གཟའ་ཉི་མ། ༢༠༢༤/༠༥/༡༩

VOA Tibetan Offers Millions Of Viewers Rare Glimpse Of Dalai Lama’s ‘Long Life Ceremony’

Gyaton Tenshug for the 80th Birth Year of His Holiness the 14th Dalai Lama
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WASHINGTON D.C., June 22, 2015 – VOA’s Tibetan Service marked the occasion of the Dalai Lama’s upcoming 80th birthday with a historic four-hour live TV program covering the special celebration in his honor in Dharamsala, India.

It was the first time since the Chinese takeover in 1959, that the elaborate tradition of the so-called “Long Life Ceremony” (Tenshung) was televised for millions to see inside and outside Tibet. Thousands of faithful gathered around Tsuklakhang, the Dalai Lama’s monastery in Dharamsala, to celebrate the life of the Tibetan spiritual leader. The milestone celebration was marked by elaborate Buddhist sacred rituals and performances.

VOA’s exclusive live program, distributed by two satellite channels, shortwave radio and web-streaming, offered millions of viewers and listeners a rare glimpse of this unique ceremony. For the first time the Tibetan diaspora around the world had the opportunity to witness the convening of all the leading Tibetan religious figures outside of Tibet today.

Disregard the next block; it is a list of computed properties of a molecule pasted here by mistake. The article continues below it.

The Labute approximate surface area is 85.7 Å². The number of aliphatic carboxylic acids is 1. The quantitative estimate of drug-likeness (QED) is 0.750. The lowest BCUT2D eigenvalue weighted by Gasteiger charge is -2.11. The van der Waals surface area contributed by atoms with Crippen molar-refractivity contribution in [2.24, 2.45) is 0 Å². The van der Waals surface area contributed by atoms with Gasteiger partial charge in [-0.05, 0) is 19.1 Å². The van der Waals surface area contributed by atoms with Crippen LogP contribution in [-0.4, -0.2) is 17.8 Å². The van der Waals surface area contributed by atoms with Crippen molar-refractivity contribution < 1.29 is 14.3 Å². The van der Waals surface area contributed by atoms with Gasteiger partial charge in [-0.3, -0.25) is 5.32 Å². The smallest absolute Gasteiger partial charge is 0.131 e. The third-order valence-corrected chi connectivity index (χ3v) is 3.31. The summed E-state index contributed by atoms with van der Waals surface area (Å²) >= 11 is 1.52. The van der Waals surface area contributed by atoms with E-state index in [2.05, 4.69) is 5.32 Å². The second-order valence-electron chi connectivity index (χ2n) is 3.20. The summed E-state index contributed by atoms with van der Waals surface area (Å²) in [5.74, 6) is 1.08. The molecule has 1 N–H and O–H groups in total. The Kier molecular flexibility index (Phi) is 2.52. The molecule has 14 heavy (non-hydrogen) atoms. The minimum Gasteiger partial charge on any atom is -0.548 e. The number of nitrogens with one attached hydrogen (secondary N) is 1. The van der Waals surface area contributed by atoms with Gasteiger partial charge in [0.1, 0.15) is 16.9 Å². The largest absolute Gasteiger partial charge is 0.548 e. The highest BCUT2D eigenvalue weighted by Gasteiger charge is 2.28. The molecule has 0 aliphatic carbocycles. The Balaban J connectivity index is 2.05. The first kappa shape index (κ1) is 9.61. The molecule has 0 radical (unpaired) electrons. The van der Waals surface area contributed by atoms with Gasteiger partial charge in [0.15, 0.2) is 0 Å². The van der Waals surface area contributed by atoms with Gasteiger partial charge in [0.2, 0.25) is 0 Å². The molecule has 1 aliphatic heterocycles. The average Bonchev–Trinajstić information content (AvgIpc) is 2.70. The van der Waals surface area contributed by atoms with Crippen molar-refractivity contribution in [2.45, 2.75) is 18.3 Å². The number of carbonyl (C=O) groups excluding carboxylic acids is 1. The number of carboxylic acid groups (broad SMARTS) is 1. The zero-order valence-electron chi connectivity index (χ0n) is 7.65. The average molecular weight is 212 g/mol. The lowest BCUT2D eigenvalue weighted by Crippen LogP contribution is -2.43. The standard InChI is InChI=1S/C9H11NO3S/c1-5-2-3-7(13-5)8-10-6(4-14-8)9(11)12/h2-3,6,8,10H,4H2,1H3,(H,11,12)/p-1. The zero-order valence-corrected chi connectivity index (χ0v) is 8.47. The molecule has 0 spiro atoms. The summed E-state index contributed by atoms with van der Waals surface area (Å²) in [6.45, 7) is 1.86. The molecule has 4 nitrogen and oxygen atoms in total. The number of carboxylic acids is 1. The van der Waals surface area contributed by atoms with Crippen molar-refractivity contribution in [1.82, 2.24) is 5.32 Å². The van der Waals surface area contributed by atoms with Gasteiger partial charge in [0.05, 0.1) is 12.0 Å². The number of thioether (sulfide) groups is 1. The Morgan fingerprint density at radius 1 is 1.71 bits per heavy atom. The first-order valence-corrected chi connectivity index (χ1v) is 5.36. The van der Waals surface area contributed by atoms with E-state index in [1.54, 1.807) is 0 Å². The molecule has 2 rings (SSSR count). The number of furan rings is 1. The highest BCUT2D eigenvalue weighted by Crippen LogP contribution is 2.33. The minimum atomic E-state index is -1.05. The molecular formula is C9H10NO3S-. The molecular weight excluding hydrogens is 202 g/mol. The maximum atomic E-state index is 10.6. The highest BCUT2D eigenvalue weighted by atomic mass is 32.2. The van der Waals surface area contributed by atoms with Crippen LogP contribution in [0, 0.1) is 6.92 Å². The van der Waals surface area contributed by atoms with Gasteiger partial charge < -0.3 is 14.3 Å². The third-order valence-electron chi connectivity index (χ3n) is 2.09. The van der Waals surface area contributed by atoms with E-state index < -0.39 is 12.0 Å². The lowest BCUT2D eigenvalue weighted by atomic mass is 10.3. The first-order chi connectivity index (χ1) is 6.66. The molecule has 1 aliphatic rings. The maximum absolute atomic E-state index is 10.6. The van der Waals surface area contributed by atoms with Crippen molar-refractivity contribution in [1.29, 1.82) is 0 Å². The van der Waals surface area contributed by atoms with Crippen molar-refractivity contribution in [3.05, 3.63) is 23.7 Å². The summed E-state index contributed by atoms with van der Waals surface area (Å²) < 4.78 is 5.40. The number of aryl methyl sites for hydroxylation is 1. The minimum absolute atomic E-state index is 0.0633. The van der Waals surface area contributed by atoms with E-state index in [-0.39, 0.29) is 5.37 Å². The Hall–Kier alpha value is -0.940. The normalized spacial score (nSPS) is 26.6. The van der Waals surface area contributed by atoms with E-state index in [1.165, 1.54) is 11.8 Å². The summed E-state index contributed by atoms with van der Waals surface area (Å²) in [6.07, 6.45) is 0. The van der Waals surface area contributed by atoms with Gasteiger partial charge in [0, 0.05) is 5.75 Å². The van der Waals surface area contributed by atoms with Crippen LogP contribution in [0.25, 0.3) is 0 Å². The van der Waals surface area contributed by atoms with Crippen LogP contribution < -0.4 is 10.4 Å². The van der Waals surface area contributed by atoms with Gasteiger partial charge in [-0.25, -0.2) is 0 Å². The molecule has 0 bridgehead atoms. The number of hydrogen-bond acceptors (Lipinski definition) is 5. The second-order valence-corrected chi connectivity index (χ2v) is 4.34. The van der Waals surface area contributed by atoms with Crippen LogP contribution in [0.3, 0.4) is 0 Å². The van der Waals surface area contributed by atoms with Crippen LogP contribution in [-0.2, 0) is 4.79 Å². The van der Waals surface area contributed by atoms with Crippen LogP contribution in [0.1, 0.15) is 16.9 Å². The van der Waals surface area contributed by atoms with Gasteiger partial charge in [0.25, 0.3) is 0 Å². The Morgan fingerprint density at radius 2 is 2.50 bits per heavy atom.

The VOA Tibetan Service special included two co-hosts, one on-location and one in the Washington studio, along with multiple guests who explained to the viewers the symbolism and meaning of the different parts of this rarely performed sacred ceremony. Throughout the TV special viewers were very engaged in social media. Wechat (the most popular Chinese social media platform) groups posted short videos of their TVs showing VOA’s live broadcast. Prominent among them was Tibetan writer Tsering Woeser, who posted screenshots of the VOA program.

VOA Tibetan reaches its target audience on television, radio and the Internet with uncensored news that is unavailable to Tibetans through state-controlled Chinese media. VOA offers critical discussions on important issues and provides valuable information and expertise that help support the development of civil society. VOA Tibetan audiences are located in Tibet, in the ethnic Tibetan regions of China in Qinghai, Sichuan, Gansu, and Yunnan, and in Bhutan, Nepal, and India-where Tibetan speakers live.

VOA reaches a global weekly audience of more than 172 million people in nearly 50 languages. VOA programs are delivered on satellite, cable, shortwave, FM, medium wave, streaming audio and video and more than 2,350 media outlets worldwide. It is funded by the U.S. Congress through the Broadcasting Board of Governors.